Esterase is a hydrolase enzyme that makes esters to split into an acid and an alcohol within the human body. A hydrolase is an enzyme that catalyzes the hydrolysis of a chemical bond. When these two components are mixed with water, it is called hydrolysis. A broad range of various esterases exist that differ in their substrate (substrate is a molecule upon which an enzyme acts) specificity, their protein structure, and their biological function.
Acetylesterase is an enzyme that catalyzes the chemical reaction
[An acetic ester] + H2O --> alcohol + acetate
Thus, the two substrates of this enzyme are acetic ester and H2O, whereas its two products are alcohol (an alcohol is any organic compound in which a hydroxyl functional group -OH) and acetate (a derivative of acetic acid). This enzyme belongs to the family of hydrolases. The systematic name of this enzyme class is acetic-ester acetylhydrolase. Other names in common use include C-esterase (in animal You do not have access to view this node), acetic ester hydrolase, chloroesterase, p-nitrophenyl acetate esterase, and Citrus acetylesterase.
Cholinesterase: cholinesterase is a family of enzymes that catalyze the hydrolysis of the neurotransmitter acetylcholine into choline and acetic acid (weak organic acid), a reaction necessary to allow a cholinergic neuron to return to its resting state after activation. The compound acetylcholine is a neurotransmitter in both the peripheral nervous system (PNS) and central nervous system (CNS) in many organisms including humans. Choline is a water-soluble essential nutrient. The 2 types of cholinesterase are:
Pectinesterase: Pectinesterase (PE) is a omni-present cell-wall-associated enzyme that presents several isoforms that facilitate plant cell wall modification and subsequent breakdown. A protein isoform is any of several different forms of the same protein. It is found in all higher plants as well as in some bacteria and fungi. Pectinesterase functions primarily by altering the localised pH (measure of the acidity or basicity) of the cell wall resulting in alterations in cell wall integrity. In plants, pectinesterase plays an important role in cell wall metabolism during fruit ripening. In plant bacterial pathogens such as Erwinia carotovora and in fungal pathogens such as Aspergillus niger, pectinesterase is involved in soft-rotting of plant You do not have access to view this node. Plant pectinesterases are regulated by pectinesterase inhibitors, which are ineffective against microbial enzymes.
Thioesterase: Thioesterases exhibit Esterase activity (splitting of an ester into acid and alcohol, in the presence of water) specifically at a thiol group. A thiol is a organosulfur compound that contains a carbon-bonded sulfur.
Leukocyte esterase: Leukocyte esterase (LE) is a urine test for the presence of white blood cells and other abnormalities associated with infection. White blood cells in the urine usually indicate a urinary tract infection. The leukocyte esterase (LE) test detects esterase, an enzyme released by white blood cells. Positive test results are clinically significant. The LE test is also used to screen for gonorrhea (common sexually transmitted infection) and for amniotic fluid infections. Amniotic fluid is the nourishing and protecting liquid contained by the amniotic sac of a pregnant woman. The combination of the LE test with the urinary nitrite test provides an excellent screen for establishing the presence of a urinary tract infection (UTI). Urine sample that tests positive for both nitrite and leukocyte esterase should be cultured for pathogenic bacteria. It has been proposed that the reagent strip for leukocyte esterase designed for the testing of urine (Combur test UX) could be a useful tool for diagnosing [spontaneous bacterial peritonitis] SBP.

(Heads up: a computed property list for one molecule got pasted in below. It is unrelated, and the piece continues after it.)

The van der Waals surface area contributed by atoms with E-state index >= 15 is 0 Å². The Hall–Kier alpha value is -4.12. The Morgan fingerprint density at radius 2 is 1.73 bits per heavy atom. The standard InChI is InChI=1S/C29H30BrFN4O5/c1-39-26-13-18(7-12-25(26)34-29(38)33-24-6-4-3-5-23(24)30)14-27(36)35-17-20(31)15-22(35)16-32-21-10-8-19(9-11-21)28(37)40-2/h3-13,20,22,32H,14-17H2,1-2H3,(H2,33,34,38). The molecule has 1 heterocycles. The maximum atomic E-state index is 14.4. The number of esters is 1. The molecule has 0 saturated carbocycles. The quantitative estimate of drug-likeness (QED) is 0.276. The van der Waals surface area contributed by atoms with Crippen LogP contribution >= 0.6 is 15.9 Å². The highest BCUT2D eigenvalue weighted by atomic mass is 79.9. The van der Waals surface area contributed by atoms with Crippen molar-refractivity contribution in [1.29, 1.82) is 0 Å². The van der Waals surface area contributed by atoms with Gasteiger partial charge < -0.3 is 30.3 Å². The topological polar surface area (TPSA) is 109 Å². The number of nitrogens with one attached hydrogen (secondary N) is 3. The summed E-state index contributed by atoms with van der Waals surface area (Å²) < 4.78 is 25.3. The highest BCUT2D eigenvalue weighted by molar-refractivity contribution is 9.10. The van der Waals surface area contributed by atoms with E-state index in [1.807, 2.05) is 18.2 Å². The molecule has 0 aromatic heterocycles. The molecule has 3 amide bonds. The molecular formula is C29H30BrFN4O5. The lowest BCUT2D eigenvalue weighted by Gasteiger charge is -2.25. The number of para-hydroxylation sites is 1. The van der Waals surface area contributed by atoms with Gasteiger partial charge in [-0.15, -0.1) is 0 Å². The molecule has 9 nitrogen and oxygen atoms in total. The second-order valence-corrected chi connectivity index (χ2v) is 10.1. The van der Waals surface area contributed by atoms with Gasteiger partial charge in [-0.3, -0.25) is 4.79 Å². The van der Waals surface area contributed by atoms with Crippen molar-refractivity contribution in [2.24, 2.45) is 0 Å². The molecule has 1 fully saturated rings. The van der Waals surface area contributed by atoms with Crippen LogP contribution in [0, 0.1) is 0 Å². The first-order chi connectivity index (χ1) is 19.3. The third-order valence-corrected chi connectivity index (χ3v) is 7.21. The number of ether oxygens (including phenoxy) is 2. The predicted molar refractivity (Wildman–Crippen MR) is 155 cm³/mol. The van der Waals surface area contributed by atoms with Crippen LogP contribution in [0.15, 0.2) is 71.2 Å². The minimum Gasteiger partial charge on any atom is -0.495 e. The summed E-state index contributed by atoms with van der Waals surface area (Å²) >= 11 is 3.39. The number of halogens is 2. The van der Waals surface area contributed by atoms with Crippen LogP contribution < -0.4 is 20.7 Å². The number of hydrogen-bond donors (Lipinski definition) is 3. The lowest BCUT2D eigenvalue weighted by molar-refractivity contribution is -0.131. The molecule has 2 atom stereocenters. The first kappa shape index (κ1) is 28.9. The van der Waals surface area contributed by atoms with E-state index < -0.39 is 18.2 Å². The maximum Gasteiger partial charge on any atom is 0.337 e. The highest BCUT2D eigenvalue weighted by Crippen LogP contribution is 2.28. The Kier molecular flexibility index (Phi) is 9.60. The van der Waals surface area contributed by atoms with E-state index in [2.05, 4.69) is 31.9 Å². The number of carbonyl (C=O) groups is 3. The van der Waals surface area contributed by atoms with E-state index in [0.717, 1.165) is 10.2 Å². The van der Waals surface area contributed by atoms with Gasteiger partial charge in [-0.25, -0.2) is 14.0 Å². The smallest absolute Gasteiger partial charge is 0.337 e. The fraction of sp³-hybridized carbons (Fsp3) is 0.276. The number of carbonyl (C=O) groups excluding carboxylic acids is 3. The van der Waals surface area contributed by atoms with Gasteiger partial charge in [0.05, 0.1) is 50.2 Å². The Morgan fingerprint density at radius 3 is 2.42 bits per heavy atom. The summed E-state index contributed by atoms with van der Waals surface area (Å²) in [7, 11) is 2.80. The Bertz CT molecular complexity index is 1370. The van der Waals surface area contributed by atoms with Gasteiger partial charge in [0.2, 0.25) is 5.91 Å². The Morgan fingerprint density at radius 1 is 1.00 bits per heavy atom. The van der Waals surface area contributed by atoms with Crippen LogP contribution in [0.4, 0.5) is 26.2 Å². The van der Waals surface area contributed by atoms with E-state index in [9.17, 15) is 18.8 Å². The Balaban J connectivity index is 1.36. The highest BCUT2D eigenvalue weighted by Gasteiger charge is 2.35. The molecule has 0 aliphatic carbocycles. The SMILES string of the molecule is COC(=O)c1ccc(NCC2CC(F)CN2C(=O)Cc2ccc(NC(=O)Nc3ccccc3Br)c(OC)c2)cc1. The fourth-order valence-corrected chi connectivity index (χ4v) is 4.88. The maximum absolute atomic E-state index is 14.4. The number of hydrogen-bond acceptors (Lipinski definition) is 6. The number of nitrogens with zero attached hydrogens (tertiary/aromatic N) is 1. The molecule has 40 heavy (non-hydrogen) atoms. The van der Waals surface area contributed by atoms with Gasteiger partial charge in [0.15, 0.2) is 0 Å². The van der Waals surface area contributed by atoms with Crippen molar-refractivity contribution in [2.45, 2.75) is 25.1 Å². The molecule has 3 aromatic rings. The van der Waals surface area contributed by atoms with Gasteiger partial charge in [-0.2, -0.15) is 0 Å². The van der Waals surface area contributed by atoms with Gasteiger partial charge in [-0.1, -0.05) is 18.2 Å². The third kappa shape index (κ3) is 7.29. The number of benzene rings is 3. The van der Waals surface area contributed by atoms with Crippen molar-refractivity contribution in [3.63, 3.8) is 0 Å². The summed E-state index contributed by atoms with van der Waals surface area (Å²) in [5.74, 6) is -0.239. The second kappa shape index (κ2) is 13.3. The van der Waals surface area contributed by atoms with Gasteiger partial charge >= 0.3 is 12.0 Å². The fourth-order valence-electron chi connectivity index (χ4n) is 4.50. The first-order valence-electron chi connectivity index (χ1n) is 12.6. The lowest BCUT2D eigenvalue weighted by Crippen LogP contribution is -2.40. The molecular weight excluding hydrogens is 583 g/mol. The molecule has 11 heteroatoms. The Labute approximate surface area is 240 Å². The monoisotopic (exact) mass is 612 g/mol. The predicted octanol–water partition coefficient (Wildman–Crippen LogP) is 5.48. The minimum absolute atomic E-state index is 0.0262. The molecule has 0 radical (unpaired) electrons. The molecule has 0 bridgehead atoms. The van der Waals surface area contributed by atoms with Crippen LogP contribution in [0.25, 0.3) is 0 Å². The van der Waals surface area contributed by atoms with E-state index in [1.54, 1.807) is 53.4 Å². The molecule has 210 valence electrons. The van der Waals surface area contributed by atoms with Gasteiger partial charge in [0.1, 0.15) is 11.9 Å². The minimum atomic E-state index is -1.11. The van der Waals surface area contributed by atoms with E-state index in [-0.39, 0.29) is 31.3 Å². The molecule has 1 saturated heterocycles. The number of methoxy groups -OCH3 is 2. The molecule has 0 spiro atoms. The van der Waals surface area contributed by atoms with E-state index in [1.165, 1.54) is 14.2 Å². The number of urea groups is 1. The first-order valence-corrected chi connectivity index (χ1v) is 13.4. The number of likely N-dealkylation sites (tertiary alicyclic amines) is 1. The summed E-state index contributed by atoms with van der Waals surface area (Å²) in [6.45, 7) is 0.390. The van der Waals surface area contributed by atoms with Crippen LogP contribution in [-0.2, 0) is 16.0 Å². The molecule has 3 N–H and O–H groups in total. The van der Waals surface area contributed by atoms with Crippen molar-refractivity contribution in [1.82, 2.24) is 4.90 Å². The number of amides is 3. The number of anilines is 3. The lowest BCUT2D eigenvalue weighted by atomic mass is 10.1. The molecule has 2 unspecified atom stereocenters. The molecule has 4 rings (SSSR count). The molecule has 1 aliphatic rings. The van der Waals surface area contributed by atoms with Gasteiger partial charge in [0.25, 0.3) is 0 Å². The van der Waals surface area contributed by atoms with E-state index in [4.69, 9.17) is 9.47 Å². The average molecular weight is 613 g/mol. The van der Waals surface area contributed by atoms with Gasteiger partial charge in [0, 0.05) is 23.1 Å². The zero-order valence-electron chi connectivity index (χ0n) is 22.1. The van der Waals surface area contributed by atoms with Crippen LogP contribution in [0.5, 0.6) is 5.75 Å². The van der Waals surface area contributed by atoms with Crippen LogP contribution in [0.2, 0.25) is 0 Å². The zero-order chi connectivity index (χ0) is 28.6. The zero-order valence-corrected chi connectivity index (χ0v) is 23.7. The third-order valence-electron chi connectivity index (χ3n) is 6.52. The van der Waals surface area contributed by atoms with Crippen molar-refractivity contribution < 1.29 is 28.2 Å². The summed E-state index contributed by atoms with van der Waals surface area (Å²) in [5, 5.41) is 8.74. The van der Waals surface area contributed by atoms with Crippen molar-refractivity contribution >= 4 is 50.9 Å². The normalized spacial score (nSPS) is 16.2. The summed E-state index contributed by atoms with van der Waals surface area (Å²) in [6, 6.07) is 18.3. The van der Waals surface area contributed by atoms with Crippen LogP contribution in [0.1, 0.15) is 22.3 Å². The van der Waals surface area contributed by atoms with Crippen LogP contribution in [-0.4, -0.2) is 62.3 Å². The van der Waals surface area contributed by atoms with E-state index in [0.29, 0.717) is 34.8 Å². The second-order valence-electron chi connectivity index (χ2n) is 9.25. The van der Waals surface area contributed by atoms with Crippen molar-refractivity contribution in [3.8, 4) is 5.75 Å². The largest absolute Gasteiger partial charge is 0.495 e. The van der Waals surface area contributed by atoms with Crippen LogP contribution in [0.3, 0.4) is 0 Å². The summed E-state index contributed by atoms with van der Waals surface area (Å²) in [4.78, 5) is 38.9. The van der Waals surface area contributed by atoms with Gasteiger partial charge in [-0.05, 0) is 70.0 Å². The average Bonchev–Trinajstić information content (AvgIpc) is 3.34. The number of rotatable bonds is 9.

Cholesterol esterase: It is also known as cholesterol ester hydrolase and sterol esterase, cholesterol esterase is a form of esterase that occurs in the pancreas, the intestinal mucosa, the liver, and the kidney. It even occurs in the You do not have access to view this node. Cholesterol esterase is used clinically to find the existence of cholesterol in most patients.
Alkaline phosphatase: Alkaline phosphatase is a hydrolase enzyme responsible for removing phosphate groups from many types of molecules, including nucleotides (make up DNA and RNA when joined), proteins. A phosphate is a salt of an inorganic acid, phosphoric acid. The process of removing the phosphate group is called dephosphorylation. As the name suggests, alkaline phosphatases are most effective in an alkaline (a measure of the ability of a solution to neutralize acids) environment. It is sometimes termed also as basic phosphatase. This forms fatty acids and glycerol, or any other form of alcohol, in the body.